Very Thin Powder Blue Tang - Follow up  >Thanks for the quick reply.  >>You're welcome, I feel the fish looks bad enough that it was warranted.  >I will start feeding him as many times a day as he will eat. Should I try foods high in protein?  >>I wouldn't target in that manner, what's most healthy is as much variety as he will take. Along with (or in lieu of) that, soaking in the supplement, Selcon, will help greatly. He definitely needs vegetable matter, so if he doesn't take the Nori, try romaine lettuce, "nuked" broccoli (soften the flesh for the fish), spinach, "nuked" kale/Swiss chard, zucchini.  >What symptoms are related to internal parasites?  >>What you're looking at and describing fits BOTH internal parasites and cyanide exposure results. If you've had the animal for 6 months or less, then it makes the cyanide exposure more of a possibility. Do Google our homepage for "internal parasites", just in case, but I wouldn't treat him at this point, he's far too thin in my opinion to handle the strong medications.  >All my other fish seem fine. Thanks.  >>Good, glad to hear that. It may be that he's had a very rough go of it, these fish ARE delicate. Hopefully your set up is such that he's got the best chance of recovering, or at least putting some weight on. If you check today's daily picture, I specifically posted a healthy PBT for you to see what they should look like, and I specifically chose an aquarium specimen, for comparison. Best of luck! Marina
Very Thin Powder Blue Tang - Follow up 
>Do I ever appreciate the advice.  >>I'm glad to help.  >Today, he ate Special Formula VHO.  >>EXCELLENT!  >I will try different foods each day. Just to let you know, because I never said, my tank is a 135 reef with more than enough rockwork to graze on. Thanks and I'll keep you updated.  >>Then I think we'd be hard-pressed to find this fish a better place, yeah? I'm keeping my fingers crossed! Marina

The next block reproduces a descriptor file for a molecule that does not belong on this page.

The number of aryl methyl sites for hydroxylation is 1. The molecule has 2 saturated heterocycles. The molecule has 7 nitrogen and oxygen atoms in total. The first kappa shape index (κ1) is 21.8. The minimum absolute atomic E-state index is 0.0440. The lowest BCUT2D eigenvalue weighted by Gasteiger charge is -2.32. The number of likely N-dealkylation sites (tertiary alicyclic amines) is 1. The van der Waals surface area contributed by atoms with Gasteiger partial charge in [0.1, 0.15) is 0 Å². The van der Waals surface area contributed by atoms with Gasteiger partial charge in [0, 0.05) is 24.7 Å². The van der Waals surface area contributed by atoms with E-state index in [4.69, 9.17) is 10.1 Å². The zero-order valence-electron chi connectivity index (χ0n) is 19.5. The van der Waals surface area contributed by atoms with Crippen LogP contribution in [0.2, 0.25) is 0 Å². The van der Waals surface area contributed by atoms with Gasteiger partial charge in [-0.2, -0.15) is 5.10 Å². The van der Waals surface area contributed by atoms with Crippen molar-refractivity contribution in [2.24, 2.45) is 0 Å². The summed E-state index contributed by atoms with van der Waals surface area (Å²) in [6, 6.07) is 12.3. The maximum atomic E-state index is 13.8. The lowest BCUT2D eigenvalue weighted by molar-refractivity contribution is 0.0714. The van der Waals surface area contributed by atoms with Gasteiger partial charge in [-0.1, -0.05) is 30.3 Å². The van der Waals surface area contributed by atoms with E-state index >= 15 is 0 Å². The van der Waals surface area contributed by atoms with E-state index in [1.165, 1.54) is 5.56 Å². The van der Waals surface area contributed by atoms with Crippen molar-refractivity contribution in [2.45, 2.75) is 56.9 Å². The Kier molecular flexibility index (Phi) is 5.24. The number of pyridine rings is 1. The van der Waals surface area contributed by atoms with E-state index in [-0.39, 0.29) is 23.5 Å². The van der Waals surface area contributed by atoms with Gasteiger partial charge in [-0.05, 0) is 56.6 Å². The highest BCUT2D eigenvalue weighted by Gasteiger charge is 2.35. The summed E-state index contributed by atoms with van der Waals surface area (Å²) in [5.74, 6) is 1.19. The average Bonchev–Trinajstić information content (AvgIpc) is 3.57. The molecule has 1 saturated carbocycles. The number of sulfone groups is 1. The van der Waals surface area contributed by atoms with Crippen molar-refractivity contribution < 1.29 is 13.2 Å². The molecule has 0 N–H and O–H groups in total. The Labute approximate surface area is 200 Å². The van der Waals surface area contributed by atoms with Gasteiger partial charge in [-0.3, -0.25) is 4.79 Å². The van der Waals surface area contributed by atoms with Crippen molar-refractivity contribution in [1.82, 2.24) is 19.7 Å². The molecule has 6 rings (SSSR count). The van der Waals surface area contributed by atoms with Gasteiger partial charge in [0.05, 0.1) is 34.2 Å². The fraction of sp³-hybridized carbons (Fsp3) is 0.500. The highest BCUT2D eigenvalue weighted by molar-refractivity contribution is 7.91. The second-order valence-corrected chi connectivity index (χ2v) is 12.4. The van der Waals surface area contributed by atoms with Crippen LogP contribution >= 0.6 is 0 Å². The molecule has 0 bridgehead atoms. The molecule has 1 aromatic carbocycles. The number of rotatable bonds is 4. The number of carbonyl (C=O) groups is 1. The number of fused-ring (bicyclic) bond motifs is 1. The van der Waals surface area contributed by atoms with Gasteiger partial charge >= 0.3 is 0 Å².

Opie, the Skinniest Powder Blue Tang - Part IV 
>Thanks for all the responses, it is very much appreciated.  >>You're quite welcome, Tyler.  >I don't think water flow is an issue, since I have four MaxiJet 1200 powerheads in the tank along with the spray bar returning the water from the sump.  >>Honestly, considering the areas where this fish is found, it's difficult for the home aquarist to duplicate the heavy movement found in these frontal reef zones. Closest I've seen is one of the LBAOP's California displays, and what they have is a HUGE (and loud) surge-bucket setup. The water movement in that display is TREMENDOUS considering the relative size. (And boy did it get a little bit scary a couple of times feeding, the rocks you have to step onto can be quite slippery!)  >One more question & I will leave you alone.  >>No no, please don't. We're all interested in this fish's progress, Tyler.  >Would you recommend feeding him with the Metronidazole in the display or in a QT? I did a search and got mixed answers. Thanks for all the help.  >>Absolutely always do any and all treatment in quarantine/hospital tank. Marina